‘Thank you dear,’ she says, then gives me a wink.

‘I just couldn’t get up off the floor, that’s all. ’

Thursday, June 05, 2008


#1: A cluttered room with an unmade bed in one corner, book shelves stuffed with cups, boxes, magazines and newspapers, the occasional book. A bulky old TV weightily sat on a stack of three: VCR, DVD, Sky. An occasional table with a pint glass three-quarters full of whisky. A floral sofa, shiny with dirt at the usual places of contact. Sitting on the sofa, the corpse of a hyper-inflated, naked man, his head angled to the left, his eyes and mouth closed, the lower surfaces of his body marbled with post-mortem staining, the remote control in his right hand partially subsumed by the rolling tympanic volume of his abdomen. A technician holding a clipboard and prescription sheet with one hand, pen in the other. A paramedic pulling back a grey net curtain and reaching through to open a window. A housing warden with a mobile phone to one ear, checking his watch.

#2: A gaunt man in a light blue windcheater and silver glasses, propped up against a low wall in the street, his bald head glazed by the sun. He is smiling bravely at the technician kneeling beside him, holding his wrist. There is a paramedic standing next to a line of three young women, all with their arms folded, looking down at the man like the chorus in some new, street adaptation of a classic Greek play.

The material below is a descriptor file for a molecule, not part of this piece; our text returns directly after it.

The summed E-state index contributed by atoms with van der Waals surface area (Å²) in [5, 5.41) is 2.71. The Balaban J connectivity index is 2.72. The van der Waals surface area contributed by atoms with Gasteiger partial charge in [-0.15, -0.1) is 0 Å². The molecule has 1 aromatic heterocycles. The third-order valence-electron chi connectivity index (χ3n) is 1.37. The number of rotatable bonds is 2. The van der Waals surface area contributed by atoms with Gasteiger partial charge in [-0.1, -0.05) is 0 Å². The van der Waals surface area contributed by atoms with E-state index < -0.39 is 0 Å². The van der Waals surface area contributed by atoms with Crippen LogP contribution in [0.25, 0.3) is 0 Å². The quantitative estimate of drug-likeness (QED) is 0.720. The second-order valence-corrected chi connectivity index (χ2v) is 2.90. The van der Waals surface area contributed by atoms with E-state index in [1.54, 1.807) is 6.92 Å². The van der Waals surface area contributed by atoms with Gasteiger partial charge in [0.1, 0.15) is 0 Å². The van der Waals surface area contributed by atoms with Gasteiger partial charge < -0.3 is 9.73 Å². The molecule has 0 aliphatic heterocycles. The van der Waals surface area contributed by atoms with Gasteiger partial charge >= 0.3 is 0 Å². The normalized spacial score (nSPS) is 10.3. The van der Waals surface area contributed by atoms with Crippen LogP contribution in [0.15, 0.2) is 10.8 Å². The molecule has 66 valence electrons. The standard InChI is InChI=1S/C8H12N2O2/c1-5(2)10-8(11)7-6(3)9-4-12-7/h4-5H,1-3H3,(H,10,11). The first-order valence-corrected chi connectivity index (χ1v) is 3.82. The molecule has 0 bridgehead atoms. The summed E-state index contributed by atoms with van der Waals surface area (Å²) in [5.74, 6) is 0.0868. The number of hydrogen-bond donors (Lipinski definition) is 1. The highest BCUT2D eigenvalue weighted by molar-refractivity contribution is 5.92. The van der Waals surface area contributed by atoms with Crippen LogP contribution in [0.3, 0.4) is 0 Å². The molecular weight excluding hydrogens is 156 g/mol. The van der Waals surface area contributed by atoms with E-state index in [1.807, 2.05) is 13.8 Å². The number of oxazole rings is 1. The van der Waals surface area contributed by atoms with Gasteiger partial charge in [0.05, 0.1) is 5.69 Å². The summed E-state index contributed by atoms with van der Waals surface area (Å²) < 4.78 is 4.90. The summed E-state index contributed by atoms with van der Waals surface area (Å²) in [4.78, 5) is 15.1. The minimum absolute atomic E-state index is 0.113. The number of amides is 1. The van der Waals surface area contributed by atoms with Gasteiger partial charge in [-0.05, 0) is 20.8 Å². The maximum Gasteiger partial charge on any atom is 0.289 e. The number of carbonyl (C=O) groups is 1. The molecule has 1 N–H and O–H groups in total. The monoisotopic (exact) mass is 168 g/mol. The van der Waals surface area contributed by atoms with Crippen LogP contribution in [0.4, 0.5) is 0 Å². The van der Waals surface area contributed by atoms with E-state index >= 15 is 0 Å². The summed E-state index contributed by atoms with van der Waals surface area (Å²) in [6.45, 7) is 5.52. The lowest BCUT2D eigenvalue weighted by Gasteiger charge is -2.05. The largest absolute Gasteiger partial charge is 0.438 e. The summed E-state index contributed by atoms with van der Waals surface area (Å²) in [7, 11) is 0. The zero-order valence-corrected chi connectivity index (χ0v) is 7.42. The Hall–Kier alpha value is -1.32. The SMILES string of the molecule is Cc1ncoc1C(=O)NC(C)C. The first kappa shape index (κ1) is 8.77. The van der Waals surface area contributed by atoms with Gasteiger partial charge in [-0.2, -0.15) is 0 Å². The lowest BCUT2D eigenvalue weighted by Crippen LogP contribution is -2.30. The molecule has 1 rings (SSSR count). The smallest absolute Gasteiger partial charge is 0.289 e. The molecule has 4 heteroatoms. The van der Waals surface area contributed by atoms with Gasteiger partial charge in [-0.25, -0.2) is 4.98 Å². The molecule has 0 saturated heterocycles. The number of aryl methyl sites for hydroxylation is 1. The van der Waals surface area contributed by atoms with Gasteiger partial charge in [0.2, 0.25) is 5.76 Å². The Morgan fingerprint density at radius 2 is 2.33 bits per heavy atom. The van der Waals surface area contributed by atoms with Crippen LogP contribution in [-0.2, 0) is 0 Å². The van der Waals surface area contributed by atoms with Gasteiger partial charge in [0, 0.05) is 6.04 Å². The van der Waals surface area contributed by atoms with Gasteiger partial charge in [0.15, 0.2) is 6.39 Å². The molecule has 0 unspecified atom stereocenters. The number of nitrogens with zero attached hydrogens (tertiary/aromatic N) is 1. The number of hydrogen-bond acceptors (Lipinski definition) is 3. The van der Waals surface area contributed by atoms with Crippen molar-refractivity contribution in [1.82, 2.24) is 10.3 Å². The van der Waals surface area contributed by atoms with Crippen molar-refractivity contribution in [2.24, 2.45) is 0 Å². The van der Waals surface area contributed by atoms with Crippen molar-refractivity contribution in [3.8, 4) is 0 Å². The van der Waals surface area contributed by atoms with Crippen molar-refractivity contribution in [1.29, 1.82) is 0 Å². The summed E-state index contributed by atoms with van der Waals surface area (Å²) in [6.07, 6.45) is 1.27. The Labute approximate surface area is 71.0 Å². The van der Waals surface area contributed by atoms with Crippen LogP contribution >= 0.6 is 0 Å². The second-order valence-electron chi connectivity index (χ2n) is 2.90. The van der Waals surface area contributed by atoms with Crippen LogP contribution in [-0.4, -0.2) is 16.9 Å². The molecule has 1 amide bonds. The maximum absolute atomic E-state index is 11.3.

#3: The strip-lit lobby of a dark block of flats. The lift is open, and four people are striding out: a technician with a baby in his arms, a woman in a light pink tracksuit and a paramedic carrying a red response bag and a cylinder of oxygen. The baby is wearing an unbuttoned white sleep suit; its arms and legs thrown out to the side and its head tipped back in the classic falling posture of the startled newborn.

#4: A silver saloon car outside a pub, its hazards on and all its doors open, no one there. An ambulance alongside it, headlights wig-wagging and blue lights sparkling, the back door open and the step down. Four men in blue football shirts walking into the pub, passing behind the vehicles. The second one is slapping or pushing the first one on the shoulder, but neither have turned to look inside the ambulance. The third one has his hands in his pockets, looking at the tarmac. The last and youngest one has his face turned to the dark interior of the ambulance; the compulsion to know holds his expression like a mask.